Debates Between Scientists and Creationists
Scientists have overwhelming evidence to demonstrate that Evolution is not only a theory, but also a fact. So considering that, how is it that Creationists seem to win the debates? — Of course, a Creationist may simply assume that the Creationist wins because the Evolutionist is wrong. But a better look at the subject shows that this isn’t the case at all. There are several reasons Creationists seem to carry the day, and none of them have anything to do with being on the right side. And there are several reasons why Scientists are reluctant to debate with Creationists, and it isn’t because they are on the “wrong” side either.
If you have studied Evolution and know the scientific method, then you will know how Evolution works — I hope, at least. Therefore, I would also hope that you would also be able to pick out arguments made by Creationists that are totally absurd, though they may seem reasonable to the lay person. I see this happen a lot in Kent Hovind debates. — I just watched one, and I found myself getting a headache when he made an illustration about the “evolution of silverware.” Knowing what was coming, I simply fast forwarded through that. In another video I saw, he debated Ben Waggoner from the University of Central Arkansas who, although he undoubtedly knew his stuff, was not prepared for the beating he received. — In fact, the only hostile audience that he had that I know about was when he spoke at Berkley University in which several students called him out.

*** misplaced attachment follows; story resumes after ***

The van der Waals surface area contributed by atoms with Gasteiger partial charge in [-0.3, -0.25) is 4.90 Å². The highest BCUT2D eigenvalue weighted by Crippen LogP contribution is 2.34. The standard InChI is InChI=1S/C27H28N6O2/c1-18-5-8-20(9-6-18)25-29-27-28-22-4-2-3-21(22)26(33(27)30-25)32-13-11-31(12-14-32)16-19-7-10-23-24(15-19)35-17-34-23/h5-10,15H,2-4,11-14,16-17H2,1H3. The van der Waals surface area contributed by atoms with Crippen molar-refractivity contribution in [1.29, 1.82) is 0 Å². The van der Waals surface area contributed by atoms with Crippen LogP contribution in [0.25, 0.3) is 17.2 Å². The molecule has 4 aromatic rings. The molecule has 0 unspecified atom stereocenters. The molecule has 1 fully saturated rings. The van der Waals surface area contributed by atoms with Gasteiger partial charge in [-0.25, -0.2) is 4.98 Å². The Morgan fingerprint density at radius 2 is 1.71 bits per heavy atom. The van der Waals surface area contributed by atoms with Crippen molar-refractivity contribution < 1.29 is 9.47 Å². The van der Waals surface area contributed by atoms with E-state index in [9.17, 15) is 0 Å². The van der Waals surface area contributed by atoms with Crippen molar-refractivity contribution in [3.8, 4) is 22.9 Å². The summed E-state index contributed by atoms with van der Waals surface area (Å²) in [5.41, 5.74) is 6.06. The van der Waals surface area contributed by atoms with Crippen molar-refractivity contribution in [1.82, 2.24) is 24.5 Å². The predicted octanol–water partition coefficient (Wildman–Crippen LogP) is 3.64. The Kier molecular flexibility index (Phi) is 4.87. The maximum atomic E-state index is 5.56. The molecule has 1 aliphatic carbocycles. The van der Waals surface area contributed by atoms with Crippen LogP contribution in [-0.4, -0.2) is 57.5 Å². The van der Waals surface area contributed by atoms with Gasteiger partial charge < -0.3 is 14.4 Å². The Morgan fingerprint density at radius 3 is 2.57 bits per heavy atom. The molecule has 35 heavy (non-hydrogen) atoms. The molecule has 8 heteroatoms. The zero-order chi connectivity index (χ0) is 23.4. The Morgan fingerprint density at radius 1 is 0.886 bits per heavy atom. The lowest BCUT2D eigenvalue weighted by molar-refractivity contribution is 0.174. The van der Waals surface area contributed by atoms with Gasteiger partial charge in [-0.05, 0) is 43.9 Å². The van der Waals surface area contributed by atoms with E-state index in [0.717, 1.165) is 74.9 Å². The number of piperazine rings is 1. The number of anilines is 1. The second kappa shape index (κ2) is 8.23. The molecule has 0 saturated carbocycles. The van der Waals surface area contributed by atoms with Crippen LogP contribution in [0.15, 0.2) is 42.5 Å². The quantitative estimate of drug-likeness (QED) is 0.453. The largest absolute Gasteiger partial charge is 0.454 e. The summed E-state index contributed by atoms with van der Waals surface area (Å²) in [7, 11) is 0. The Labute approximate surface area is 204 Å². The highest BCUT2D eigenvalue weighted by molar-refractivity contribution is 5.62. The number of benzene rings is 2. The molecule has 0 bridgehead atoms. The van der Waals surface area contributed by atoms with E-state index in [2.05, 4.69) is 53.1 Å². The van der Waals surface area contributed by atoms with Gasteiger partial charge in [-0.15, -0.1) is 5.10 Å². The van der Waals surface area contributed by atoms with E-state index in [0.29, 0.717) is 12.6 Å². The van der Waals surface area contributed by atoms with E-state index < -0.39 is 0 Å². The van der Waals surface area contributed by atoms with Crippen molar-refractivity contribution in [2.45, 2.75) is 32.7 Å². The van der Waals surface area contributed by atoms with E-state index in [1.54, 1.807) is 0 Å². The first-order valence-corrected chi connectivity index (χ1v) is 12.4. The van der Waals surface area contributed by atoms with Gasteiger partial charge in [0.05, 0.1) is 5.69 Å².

A major important reason why Creationists seem to win debates is that they seem to usually debate in front of friendly audiences. In other words, most people in the audience have already decided that Evolutionary theory is false, and the reason they are there is to see the “lost” evolutionist get trounced by their champion. — Donald Prothero, a leading professor of Geology, described a time when he accepted a challenge to debate Duane Gish. In the end, during the questions and answers segment, he received several irrelevant and offensive questions such as “Are you going to hell?” or “Are you a sexual pervert?” The audience was not interested in the evidence, but only in seeing the Evolutionist get defeated. Ultimately, he decided not to debate Gish again since it was a waste of time.
Another reason is that Creationists tend to dominate the debate. They have better debating skills than most Scientists because they have more practice at it. Scientists are usually busy with research, so they don’t have as much time to go out and debate. — Creationists also tend to shoot out too much drivel in only a few seconds which is very difficult to refute as quickly as it gets said. And due to the formats and time limits of these debates, the poor scientist is not free to give an adequate answer.